When preparing a meal, many factors go into ensuring that the food is safe to consume. The safety guidelines for food and food preparation need to be followed from the time of food purchase all the way to heating up leftovers. Failure to maintain a good food safety procedure can lead to illnesses that could be mild or severe.
Food safety begins in the supermarket. There are many things to keep in mind when shopping for the food that you will take home to consume. When browsing packages on the shelves, never choose cans or contains that are dented, cracked, swollen or leaking. Flaws in packaging provide an opportunity for bacteria to penetrate the food item and potentially make you ill. Check that frozen or refrigerated foods are being stored at the proper temperature. Inspect foods for evidence of being soiled or moldy. Dry products such as breads should not show evidence of moisture inside the packaging. You should also make it a habit to check the date on perishable foods, especially chilled and frozen items.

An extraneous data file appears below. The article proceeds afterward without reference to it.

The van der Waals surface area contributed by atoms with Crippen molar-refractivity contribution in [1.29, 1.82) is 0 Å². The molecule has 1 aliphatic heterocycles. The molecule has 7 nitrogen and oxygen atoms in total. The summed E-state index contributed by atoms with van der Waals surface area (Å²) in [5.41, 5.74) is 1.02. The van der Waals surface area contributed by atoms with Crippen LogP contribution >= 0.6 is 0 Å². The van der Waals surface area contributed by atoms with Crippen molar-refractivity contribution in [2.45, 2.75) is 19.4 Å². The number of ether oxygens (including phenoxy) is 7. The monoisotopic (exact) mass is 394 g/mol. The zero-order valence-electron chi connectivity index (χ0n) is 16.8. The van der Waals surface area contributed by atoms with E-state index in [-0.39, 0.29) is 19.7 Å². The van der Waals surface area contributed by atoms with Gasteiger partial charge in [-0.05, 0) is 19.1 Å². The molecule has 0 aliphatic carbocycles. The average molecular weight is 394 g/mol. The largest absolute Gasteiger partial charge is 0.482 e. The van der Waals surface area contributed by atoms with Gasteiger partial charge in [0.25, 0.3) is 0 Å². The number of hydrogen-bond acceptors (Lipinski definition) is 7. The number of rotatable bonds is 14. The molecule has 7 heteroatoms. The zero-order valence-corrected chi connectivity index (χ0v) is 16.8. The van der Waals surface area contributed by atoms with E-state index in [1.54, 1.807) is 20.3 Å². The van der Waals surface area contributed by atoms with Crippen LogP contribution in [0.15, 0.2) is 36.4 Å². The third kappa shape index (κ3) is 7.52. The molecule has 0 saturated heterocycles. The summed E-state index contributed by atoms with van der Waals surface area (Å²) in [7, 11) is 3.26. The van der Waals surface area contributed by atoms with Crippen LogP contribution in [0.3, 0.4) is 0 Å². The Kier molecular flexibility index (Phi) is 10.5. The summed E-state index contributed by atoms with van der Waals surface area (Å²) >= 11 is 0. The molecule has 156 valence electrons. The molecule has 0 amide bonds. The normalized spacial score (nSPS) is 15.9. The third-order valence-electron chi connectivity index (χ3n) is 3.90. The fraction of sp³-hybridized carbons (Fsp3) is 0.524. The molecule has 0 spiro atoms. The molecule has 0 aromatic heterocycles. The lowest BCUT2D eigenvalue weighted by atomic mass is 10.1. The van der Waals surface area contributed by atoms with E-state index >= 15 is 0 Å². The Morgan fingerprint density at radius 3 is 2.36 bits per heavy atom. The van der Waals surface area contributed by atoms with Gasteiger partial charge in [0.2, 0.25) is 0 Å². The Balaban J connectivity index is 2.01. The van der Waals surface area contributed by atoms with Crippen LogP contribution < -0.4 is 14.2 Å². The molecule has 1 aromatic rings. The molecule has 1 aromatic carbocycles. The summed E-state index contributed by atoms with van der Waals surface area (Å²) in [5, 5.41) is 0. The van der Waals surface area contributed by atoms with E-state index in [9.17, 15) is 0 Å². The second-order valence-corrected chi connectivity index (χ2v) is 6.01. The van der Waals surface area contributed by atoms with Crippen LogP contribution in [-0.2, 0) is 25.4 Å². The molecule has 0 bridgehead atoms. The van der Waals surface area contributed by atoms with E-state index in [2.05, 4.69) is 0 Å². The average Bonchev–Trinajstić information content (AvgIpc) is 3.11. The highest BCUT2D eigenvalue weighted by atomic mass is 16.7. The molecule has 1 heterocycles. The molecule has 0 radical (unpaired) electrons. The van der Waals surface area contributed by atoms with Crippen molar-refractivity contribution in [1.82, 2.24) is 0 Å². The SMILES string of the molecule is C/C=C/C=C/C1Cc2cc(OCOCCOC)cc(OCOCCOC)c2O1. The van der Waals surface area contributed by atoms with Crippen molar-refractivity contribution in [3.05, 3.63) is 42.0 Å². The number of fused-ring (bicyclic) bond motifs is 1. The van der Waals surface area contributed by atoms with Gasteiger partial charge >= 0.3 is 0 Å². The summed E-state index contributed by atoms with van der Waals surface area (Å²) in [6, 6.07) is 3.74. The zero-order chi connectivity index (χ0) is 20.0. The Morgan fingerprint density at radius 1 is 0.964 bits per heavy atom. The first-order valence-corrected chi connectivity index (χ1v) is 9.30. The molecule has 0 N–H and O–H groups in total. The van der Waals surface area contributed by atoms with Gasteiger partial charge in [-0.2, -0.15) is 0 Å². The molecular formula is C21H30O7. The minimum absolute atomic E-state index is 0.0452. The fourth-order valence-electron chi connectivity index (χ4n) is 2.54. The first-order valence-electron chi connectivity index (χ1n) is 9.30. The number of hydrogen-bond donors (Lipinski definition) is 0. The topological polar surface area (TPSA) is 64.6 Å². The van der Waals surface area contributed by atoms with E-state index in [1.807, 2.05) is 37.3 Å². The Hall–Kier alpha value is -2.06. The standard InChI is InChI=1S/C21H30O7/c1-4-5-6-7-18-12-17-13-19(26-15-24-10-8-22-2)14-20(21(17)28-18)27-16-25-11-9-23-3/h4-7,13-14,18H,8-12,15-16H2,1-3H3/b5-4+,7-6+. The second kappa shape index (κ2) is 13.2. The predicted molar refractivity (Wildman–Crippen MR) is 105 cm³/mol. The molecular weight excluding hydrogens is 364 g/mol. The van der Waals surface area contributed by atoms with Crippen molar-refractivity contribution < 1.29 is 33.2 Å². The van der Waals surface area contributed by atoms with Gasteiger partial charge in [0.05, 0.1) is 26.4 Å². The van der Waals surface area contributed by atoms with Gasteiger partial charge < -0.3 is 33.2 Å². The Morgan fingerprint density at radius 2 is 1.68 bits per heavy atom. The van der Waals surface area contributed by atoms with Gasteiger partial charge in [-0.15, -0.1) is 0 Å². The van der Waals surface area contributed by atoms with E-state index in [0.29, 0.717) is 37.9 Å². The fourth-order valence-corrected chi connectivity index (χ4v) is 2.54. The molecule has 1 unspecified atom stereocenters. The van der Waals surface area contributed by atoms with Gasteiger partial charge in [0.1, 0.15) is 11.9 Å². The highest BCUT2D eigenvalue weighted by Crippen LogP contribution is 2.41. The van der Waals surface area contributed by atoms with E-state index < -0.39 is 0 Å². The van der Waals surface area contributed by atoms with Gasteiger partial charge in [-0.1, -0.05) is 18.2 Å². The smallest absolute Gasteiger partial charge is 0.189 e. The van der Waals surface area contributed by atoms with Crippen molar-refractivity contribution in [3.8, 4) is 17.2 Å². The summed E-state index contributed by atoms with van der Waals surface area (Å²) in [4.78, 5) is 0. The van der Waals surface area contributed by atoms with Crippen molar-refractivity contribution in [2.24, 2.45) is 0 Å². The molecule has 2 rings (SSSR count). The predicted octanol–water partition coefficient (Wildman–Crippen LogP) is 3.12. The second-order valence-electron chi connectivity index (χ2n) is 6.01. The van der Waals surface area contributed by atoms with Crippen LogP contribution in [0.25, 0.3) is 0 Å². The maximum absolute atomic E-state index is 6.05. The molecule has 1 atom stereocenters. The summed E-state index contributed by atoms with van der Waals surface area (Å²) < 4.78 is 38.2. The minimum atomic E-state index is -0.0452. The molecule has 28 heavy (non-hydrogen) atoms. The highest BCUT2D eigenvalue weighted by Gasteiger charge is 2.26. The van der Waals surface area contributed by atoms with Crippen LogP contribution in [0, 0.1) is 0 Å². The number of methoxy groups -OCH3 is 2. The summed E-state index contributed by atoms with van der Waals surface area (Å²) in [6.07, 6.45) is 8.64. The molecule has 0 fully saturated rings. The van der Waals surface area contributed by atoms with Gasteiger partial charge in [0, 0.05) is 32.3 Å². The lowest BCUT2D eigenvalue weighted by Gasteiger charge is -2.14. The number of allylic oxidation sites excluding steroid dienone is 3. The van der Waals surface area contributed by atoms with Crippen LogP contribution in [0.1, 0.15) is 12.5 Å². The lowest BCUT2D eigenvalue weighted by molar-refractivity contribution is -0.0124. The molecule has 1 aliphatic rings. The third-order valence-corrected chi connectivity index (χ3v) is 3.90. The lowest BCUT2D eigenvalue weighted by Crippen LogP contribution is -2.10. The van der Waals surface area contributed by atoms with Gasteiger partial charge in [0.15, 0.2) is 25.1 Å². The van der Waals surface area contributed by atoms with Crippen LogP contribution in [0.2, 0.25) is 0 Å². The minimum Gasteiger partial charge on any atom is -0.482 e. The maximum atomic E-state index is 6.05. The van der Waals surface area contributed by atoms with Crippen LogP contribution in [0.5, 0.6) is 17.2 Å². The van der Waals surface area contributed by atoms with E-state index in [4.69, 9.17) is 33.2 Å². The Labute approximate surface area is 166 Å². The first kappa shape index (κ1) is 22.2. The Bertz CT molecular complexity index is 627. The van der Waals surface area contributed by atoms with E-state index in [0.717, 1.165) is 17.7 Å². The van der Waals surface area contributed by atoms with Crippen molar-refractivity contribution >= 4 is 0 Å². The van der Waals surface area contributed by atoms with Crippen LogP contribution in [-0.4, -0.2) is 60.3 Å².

There are also some tips to keep in mind when physically choosing the foods while you are at the store. If you will be purchasing frozen or chilled foods, plan your route through the store to pickup these items last. Hot foods should also been chosen towards the end of your shopping and kept separate from the chilled and frozen foods. When purchasing items from the deli, check that the staff uses separate tongs or gloves when handling different foods. (Better Health). After purchasing hot or chilled foods, you should be able to reach your home and put them away within 30 minutes. If you live further than 30 minutes away, it is a good idea to take an insulated bag or cooler with you to transport your chilled foods.
After you arrive home with your newly purchased food, you must continue being vigilante in the care and storage of that food. Food should be stored in its proper place right away after arriving at home. For